‘Unauthorized access’ blamed for cyber-crisis that’s crippled city computers
AUGUSTA, Ga. (WRDW/WAGT) - Mayor Garnett Johnson on Tuesday blamed “unauthorized access to our system” for problems that have brought the city’s computer network to a standstill.
That’s ironic, since Augusta is one of the nation’s key hubs for cybersecurity.
Johnson said the city has been a victim of unauthorized access in certain computer systems, and leaders say they are working to restore the systems as soon as possible.
They’re also actively investigating whether sensitive data was taken. So far, indications are it has not been.
City officials haven’t disclosed which systems are affected and which are not, but signs are posted outside various offices telling the public that services are limited due to the outage. Even the legally required notice of Tuesday’s meeting had to be faxed and texted to media outlets instead of being posted through the usual means.
Although portions of the jail booking database are apparently affected, Johnson said public safety agencies are able to respond to emergencies as needed.
“Our public safety department, as well as our Fire Department, continue to operate and respond as needed,” said Johnson.
Gary Coker with Central Emergency Medical Service, Augusta’s ambulance operator, says the cyber issues have interfered with sharing of electronic records back and forth with via computer with the E911 center. But he said crews are overcoming the issue through a “manual” system. They still communicate back and forth by radio and no one’s safety has been in danger, Coker says.
- We reported a few weeks ago that 911 dispatchers in Augusta are still using an old fashioned “flip-book” system with medical information printed on paper pages in binders. Obviously, that’s one system not affected by the outage.
The latest computer problems were discovered Sunday and are blamed on the unauthorized access, the mayor said.
Johnson said this outage is unrelated to one last week that knocked out systems for about 24 hours.
Perhaps due to the back-to-back problems, officials called a special emergency meeting Tuesday morning to deal with the problem.
While the scope is unclear, the city says it’s been a widespread issue since last week, hitting their system hard enough that Tuesday’s special meeting votes was taken via roll call.
The meeting between city administrators and some members of the Augusta Commission began at 10 a.m., then immediately went into a closed-door executive session. Officials didn’t emerge until just before noon.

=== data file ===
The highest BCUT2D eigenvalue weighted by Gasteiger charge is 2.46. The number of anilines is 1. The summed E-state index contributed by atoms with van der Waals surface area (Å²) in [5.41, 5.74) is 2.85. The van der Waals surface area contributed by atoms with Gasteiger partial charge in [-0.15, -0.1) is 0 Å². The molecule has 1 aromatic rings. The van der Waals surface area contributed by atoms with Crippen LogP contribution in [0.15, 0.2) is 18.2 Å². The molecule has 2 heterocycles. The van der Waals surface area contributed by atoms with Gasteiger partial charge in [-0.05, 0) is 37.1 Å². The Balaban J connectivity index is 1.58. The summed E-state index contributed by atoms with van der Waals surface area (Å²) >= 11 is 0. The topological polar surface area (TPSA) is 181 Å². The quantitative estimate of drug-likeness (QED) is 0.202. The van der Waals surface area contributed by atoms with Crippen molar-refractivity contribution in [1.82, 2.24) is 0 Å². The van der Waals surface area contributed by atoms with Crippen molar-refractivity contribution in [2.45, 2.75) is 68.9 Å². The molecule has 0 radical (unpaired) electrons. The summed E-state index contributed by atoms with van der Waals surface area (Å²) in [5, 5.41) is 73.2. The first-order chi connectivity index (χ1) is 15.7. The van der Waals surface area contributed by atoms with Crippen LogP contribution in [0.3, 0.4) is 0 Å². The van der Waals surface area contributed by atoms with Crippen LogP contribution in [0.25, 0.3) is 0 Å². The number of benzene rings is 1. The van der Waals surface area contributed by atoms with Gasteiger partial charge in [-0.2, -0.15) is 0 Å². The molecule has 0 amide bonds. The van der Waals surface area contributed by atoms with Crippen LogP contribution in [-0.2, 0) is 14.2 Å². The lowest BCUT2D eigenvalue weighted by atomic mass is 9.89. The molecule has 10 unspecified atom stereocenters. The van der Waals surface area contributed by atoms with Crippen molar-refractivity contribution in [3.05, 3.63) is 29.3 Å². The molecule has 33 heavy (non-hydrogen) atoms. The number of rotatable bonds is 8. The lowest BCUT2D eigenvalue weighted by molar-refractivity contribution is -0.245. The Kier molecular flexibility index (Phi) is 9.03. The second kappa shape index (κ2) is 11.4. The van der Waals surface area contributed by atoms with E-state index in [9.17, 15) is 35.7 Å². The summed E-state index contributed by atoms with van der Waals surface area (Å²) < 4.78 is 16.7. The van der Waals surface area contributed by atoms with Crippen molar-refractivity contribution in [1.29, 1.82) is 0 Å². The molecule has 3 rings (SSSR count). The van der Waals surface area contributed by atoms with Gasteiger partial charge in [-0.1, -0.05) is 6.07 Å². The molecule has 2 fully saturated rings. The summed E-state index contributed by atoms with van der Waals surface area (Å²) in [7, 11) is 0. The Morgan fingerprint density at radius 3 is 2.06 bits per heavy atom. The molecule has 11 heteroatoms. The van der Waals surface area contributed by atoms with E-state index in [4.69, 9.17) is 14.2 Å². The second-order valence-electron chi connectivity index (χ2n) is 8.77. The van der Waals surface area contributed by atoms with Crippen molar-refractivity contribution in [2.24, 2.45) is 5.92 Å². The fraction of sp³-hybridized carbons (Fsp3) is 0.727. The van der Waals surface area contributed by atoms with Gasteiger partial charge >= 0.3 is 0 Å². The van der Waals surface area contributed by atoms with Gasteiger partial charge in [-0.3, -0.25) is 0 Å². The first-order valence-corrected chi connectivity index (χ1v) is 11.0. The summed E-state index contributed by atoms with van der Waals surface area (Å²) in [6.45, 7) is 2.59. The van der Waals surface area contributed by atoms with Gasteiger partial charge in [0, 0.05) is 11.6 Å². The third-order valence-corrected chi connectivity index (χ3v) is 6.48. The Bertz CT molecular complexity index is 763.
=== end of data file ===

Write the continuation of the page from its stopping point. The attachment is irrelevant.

With the latest outage, city officials said staff members are trying to find workarounds.
“Our information technology department is working diligently to investigate the incident, to confirm its impact on our systems and to restore full functionality to our systems as soon as possible,” said Johnson.
Whether by design or coincidence, the Augusta Commission last week approved the purchase of new computer equipment.
The motion called for replacement of obsolete computer equipment (laptops, computers, servers, printers, scanners, switches, routers, VOIP phones, virtual environment, backup solutions, analog gateways, other telecommunication devices, security appliances, uninterrupted power supplies, radios, and MDTs) as well as the purchase of any related required computer software upgrades, cloud storage and server resources.
The approximate estimated total cost for items scheduled to be replaced, upgraded or purchased in 2023 is $655,000. Funds are included in the 2023 information technology budgets as well as SPLOST 8.
No timeline has been given by the City of Augusta or Central EMS on when they’ll resolve this cyber hiccup, but public safety departments continue to say that this doesn’t affect how many lives that they continue to help on a day-to-day basis through their operations.
Mayor’s full statement
“The city of Augusta, Ga., began experiencing technical difficulties this past Sunday unrelated to last week’s outage, resulting in a disruption to certain computer systems. We began an investigation and determined that we were the victim of unauthorized access to our system. Our Information Technology Department is working diligently to investigate the incident, to confirm its impact on our systems, and to restore full functionality to our systems as soon as possible. We are also actively investigating to determine whether any sensitive data may have been impacted. At this time, we have not confirmed that any sensitive data was compromised, but we will update you as more information becomes available. We appreciate your patience and understanding and apologize for any inconvenience. Our public safety offices and departments are continuing to operate and respond as needed.”
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